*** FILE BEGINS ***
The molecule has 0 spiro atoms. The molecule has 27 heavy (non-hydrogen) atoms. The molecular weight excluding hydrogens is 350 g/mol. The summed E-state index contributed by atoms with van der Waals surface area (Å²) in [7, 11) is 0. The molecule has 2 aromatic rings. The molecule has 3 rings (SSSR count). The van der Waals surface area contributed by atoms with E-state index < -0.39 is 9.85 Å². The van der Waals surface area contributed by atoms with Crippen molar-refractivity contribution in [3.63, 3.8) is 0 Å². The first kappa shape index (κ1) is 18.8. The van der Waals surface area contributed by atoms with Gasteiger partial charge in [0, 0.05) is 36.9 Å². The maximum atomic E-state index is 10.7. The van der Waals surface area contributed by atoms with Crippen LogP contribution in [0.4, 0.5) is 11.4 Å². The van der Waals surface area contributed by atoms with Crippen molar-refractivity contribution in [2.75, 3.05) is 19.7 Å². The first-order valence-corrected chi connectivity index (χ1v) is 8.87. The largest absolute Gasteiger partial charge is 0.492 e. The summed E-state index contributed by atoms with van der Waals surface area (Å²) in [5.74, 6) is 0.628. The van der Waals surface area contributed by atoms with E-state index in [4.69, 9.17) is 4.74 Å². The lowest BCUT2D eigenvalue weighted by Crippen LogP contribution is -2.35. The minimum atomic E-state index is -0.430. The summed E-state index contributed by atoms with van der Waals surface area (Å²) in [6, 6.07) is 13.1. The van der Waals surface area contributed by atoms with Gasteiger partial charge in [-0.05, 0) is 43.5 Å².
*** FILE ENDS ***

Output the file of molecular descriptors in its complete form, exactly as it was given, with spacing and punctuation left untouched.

The molecule has 0 spiro atoms. The molecule has 27 heavy (non-hydrogen) atoms. The molecular weight excluding hydrogens is 350 g/mol. The summed E-state index contributed by atoms with van der Waals surface area (Å²) in [7, 11) is 0. The molecule has 2 aromatic rings. The molecule has 3 rings (SSSR count). The van der Waals surface area contributed by atoms with E-state index < -0.39 is 9.85 Å². The van der Waals surface area contributed by atoms with Crippen molar-refractivity contribution in [3.63, 3.8) is 0 Å². The first kappa shape index (κ1) is 18.8. The van der Waals surface area contributed by atoms with Gasteiger partial charge in [0, 0.05) is 36.9 Å². The maximum atomic E-state index is 10.7. The van der Waals surface area contributed by atoms with Crippen LogP contribution in [0.4, 0.5) is 11.4 Å². The van der Waals surface area contributed by atoms with Crippen molar-refractivity contribution in [2.75, 3.05) is 19.7 Å². The first-order valence-corrected chi connectivity index (χ1v) is 8.87. The largest absolute Gasteiger partial charge is 0.492 e. The summed E-state index contributed by atoms with van der Waals surface area (Å²) in [5.74, 6) is 0.628. The van der Waals surface area contributed by atoms with E-state index in [4.69, 9.17) is 4.74 Å². The lowest BCUT2D eigenvalue weighted by Crippen LogP contribution is -2.35. The minimum atomic E-state index is -0.430. The summed E-state index contributed by atoms with van der Waals surface area (Å²) in [6, 6.07) is 13.1. The van der Waals surface area contributed by atoms with Gasteiger partial charge in [-0.05, 0) is 43.5 Å².